In my last post I discussed the Washington Post’s Hooverite anti-deficit campaign and Fred Hiatt’s recent piece in the deficit hysteria genre. Now, let’s look at the latest effort of Robert Samuelson, a well-known WaPo columnist to frighten us some more.

Like Fred Hiatt, Samuelson wants President Obama to pivot from health care reform and do something serious about “deficit control,” regardless of whether this will hurt economic recovery and leave us with high unemployment rates for a long time. He says:

”When historians recount the momentous events of recent weeks, they will note a curious coincidence. On March 15, Moody’s Investors Service — the bond rating agency — published a paper warning that the exploding U.S. government debt could cause a downgrade of Treasury bonds. Just six days later, the House of Representatives passed President Obama’s health-care legislation costing $900 billion or so over a decade and worsening an already-bleak budget outlook.”

”Should the United States someday suffer a budget crisis, it will be hard not to conclude that Obama and his allies sowed the seeds, because they ignored conspicuous warnings.”

Of course, this assumes that the United States, a sovereign nation with full control over its fiat currency system can ever have “a budget crisis.” And it also raises the question of what, exactly, “a budget crisis” is for such a sovereign nation. Samuelson implies that such a crisis would ensue if bond rating agencies downgraded US Treasuries because, supposedly that might drive up interest rates on them, and then he goes on to characterize “a budget crisis” in more detail:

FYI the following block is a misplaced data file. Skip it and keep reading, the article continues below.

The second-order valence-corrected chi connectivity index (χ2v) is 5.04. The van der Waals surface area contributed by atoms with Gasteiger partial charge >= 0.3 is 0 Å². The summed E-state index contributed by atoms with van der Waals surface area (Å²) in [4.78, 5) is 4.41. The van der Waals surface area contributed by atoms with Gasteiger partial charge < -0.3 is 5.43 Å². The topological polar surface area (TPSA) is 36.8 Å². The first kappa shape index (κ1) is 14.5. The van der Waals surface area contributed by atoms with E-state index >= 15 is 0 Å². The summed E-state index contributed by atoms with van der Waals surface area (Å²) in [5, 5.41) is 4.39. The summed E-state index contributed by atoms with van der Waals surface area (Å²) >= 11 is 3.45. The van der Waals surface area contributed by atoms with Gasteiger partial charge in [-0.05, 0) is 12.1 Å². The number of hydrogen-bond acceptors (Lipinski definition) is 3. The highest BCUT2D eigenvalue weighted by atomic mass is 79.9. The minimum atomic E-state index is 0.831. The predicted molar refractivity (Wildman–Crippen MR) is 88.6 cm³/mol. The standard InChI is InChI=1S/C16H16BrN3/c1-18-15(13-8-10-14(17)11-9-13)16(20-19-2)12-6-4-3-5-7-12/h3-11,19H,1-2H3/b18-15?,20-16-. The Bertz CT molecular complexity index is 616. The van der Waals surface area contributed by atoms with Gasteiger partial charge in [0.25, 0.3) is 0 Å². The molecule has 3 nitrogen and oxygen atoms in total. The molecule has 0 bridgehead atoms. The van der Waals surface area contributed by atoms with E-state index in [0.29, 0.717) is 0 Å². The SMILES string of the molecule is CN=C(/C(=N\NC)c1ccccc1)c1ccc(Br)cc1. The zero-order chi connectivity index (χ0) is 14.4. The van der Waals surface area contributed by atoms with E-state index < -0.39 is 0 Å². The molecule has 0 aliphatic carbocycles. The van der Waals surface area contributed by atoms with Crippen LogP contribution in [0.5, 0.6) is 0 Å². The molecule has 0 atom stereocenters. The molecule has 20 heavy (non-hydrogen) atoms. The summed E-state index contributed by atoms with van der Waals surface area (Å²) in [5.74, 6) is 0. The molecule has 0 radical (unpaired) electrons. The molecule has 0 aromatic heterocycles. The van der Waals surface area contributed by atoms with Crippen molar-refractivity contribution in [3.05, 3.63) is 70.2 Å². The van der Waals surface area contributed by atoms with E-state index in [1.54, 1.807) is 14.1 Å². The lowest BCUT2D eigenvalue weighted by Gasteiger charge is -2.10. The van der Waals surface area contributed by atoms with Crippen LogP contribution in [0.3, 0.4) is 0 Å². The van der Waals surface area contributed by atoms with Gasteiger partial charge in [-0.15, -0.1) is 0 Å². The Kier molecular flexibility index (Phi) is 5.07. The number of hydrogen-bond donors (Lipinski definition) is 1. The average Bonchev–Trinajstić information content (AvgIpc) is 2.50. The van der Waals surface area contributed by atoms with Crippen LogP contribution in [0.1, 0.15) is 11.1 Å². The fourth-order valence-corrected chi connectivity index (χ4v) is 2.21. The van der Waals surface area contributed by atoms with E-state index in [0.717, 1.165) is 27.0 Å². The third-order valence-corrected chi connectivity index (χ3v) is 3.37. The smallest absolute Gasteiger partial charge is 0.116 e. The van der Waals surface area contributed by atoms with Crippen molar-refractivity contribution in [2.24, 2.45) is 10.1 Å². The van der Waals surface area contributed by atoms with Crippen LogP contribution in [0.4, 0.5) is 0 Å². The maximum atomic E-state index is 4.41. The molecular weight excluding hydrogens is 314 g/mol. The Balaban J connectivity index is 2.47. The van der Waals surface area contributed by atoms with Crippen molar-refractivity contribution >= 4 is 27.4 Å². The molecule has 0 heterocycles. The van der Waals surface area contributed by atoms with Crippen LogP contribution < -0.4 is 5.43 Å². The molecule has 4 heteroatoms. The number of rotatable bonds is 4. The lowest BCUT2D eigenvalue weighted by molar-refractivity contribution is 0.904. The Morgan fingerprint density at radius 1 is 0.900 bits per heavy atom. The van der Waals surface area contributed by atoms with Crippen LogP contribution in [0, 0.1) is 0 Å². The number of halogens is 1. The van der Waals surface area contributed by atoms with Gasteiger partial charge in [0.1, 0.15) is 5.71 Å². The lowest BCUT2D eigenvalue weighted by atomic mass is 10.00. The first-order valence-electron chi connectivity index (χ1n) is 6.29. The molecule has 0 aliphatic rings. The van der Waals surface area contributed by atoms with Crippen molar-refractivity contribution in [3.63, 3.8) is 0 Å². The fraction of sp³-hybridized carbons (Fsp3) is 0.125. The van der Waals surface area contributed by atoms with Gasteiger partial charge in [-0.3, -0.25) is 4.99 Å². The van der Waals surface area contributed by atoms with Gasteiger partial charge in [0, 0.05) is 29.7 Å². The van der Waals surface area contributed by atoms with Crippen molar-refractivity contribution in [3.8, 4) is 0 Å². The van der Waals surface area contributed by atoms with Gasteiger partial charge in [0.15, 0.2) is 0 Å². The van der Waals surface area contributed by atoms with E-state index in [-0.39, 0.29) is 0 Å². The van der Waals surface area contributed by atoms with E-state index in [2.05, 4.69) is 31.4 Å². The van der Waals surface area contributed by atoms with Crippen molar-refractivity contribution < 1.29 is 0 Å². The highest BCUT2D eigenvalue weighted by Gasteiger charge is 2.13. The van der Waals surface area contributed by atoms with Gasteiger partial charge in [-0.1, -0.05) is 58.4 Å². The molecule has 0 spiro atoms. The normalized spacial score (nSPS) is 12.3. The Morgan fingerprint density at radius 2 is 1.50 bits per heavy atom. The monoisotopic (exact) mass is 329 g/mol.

”Let’s be clear. A "budget crisis" is not some minor accounting exercise. It’s a wrenching political, social and economic upheaval. Large deficits and rising debt — the accumulation of past deficits — spook investors, leading to higher interest rates on government loans. The higher rates expand the budget deficit and further unnerve investors. To reverse this calamitous cycle, the government has to cut spending deeply or raise taxes sharply. Lower spending and higher taxes in turn depress the economy and lead to higher unemployment. Not pretty.”

So, “a budget crisis” appears to be characterized by conditions of rising debts and deficits that lead to a vicious cycle. “Spooked investors” lead to higher interest rates on Government debt instruments, which further expand the deficit, which lead to further “spooking” and so on. Samuelson’s remedy? Why cut spending and raise taxes which, as he says, will depress the economy and create more unemployment. So, what’s a person to do?